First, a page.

Even before the war ended and Saddam's evidence of Saddam's WMD programs proved elusive to find, the Blair government was facing considerable skepticism about its Iraqi policy from a British government and voting public much more antiwar than that in the United States. One problem was that last February, when British- and U.S.-government pro-war propaganda was building to a fever pitch, the British government released a dossier on Saddam's alleged efforts to conceal his WMD programs and intimidate U.N. weapons inspectors, which later turned out to have been heavily plagiarized from an academic paper that was available on the Internet. Blair's powerful communications director, a former tabloid journalist named Alastair Campbell, had to apologize to British intelligence chiefs for putting out what became known as the "dodgy dossier" without fully consulting intelligence agencies. One interesting revelation of one of the only parliamentary investigative reports to be published so far on the Iraq controversy is that Campbell actually chaired a meeting of intelligence officials last September that was involved in planning the white paper that included the notorious 45-minute claim. Even though it is controlled by loyal members of Blair's Labour Party, Parliament's Foreign Affairs Committee concluded it was "wrong" for Campbell, a political adviser rather than intelligence official, "to have chaired a meeting on an intelligence matter, and we recommend that this practice cease."
OUT OF THE FRYING PAN INTO THE FIRE?
CIA Director George Tenet's problems are not quite over yet.
This week's discovery of two CIA memos--in which the agency warned the White House about the dubious Niger uranium claims--was a temporary godsend for the agency, getting Tenet somewhat off the hook in the Iraqi-uranium flap.
But the CIA is about to take another hit tomorrow when the long awaited 900-page congressional report on the September 11 terror attacks is finally released. While the FBI is expected to get the sharpest criticism for failing to aggressively investigate Al Qaeda inside the United States, sources say the CIA will hardly get off the hook.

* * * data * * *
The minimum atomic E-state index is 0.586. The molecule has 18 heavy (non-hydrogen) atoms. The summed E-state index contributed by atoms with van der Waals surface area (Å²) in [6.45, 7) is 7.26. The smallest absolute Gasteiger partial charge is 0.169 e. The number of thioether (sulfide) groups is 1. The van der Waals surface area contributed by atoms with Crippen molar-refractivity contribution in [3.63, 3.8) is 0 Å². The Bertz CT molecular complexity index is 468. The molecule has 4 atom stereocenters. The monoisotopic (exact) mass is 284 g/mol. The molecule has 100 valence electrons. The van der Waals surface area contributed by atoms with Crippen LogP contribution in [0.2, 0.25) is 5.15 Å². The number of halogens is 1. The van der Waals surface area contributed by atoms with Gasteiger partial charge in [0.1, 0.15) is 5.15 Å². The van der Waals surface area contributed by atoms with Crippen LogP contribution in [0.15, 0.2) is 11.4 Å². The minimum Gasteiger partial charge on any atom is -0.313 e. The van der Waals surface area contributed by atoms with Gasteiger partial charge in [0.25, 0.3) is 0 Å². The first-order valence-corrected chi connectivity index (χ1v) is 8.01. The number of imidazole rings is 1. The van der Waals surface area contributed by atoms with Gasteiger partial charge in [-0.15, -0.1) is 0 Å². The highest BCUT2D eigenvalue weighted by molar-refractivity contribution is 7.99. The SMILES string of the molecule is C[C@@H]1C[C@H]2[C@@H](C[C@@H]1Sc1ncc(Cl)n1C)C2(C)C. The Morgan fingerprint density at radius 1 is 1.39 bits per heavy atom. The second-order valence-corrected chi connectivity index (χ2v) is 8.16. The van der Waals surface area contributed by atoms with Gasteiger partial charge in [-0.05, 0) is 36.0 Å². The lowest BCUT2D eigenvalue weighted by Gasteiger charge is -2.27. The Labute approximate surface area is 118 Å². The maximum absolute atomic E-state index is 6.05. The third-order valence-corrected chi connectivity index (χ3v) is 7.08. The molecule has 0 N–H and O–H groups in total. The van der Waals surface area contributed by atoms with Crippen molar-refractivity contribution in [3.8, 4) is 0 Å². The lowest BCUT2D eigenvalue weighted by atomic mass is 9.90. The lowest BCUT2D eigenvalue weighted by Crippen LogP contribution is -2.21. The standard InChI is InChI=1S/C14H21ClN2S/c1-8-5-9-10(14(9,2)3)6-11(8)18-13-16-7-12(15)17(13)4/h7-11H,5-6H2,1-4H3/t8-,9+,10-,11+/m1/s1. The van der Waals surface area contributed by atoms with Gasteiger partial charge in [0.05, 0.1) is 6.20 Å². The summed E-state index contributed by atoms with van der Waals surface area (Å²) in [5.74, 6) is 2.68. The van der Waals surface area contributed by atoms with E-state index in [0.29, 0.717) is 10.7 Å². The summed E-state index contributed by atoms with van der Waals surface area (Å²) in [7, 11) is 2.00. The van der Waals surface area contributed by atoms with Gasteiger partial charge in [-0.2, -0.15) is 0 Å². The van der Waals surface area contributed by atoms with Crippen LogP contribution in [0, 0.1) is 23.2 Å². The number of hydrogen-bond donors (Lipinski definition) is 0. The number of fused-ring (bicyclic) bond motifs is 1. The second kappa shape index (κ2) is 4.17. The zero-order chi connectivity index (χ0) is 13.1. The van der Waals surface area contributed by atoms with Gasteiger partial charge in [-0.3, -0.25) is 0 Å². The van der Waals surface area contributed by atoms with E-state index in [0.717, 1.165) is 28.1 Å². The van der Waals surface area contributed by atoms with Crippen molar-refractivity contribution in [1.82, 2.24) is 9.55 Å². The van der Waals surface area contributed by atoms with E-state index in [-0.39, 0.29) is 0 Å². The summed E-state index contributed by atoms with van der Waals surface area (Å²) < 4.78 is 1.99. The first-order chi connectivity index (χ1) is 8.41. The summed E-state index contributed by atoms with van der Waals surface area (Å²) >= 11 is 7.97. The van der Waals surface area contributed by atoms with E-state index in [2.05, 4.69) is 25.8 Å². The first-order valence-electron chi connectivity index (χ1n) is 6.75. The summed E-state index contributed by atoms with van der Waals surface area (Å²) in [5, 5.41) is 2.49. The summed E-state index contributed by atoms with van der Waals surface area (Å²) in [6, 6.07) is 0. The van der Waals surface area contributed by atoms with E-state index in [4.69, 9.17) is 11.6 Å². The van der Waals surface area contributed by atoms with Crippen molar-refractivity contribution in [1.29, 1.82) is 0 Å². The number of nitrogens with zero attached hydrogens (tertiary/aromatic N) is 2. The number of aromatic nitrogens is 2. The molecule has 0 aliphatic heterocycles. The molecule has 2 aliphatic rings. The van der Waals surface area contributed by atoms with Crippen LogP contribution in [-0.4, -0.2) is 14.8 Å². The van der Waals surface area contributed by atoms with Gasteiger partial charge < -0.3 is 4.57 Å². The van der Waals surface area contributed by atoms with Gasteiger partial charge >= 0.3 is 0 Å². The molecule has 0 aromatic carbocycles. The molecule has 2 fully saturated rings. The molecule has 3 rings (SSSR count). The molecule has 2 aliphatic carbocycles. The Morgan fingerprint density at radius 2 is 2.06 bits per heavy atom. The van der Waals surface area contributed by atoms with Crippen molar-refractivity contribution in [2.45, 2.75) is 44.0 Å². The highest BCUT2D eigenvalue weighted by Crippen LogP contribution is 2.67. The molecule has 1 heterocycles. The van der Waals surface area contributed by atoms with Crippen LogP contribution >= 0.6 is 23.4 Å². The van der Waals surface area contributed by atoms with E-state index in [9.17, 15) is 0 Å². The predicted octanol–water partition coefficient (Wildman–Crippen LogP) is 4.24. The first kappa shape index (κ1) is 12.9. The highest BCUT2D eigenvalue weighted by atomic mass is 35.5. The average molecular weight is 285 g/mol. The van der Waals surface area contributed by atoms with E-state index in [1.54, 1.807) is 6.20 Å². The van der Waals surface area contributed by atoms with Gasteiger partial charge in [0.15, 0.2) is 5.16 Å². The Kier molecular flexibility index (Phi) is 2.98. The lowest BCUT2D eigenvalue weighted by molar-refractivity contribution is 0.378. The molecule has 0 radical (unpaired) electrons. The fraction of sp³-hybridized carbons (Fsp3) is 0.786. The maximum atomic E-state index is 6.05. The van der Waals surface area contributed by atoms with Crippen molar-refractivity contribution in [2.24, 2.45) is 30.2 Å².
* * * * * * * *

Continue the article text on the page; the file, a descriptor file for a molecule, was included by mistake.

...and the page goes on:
Sources say the report slams the CIA hard for effectively having no spies inside Al Qaeda. Even though Tenet supposedly declared "war" on Osama bin Laden's terror network as early as 1999, "the CIA had no penetration of Al Qaeda's leadership," the report states.
The congressional investigators also fault the agency for failing to pass along critical intelligence that two of the future September 11 hijackers, Khalid Almihdhar and Nawaf Alhazmi, were heading to the United States. As reported in a NEWSWEEK cover story in June 2002, the CIA, with the help of Malaysian intelligence, had monitored the two men at an Al Qaeda summit in the Malaysian capital, Kuala Lumpur, in January 2000.
But despite the agency's loud protestations to the contrary, the investigators for the House and Senate intelligence committees could find no evidence that the CIA ever notified the FBI of what was arguably the most important pieces of intelligence that grew out of the meeting: that Almihdhar had a multientry visa that would allow him to enter the United States at any time and that Alhazmi actually flew into Los Angeles shortly after the terrorist confab.
As a result, the report finds, what may have been the U.S. government's best opportunity to uncover the 9-11 plot was lost. The FBI office in San Diego, it turns out, soon would have been uniquely positioned to monitor Almihdhar and Alhazmi: the two men soon rented a room from an FBI informant. Had the informant's contacts with the hijackers been capitalized on, the report concludes, "it would have given the San Diego field office perhaps the intelligence community's best chance to unravel the September 11 plot."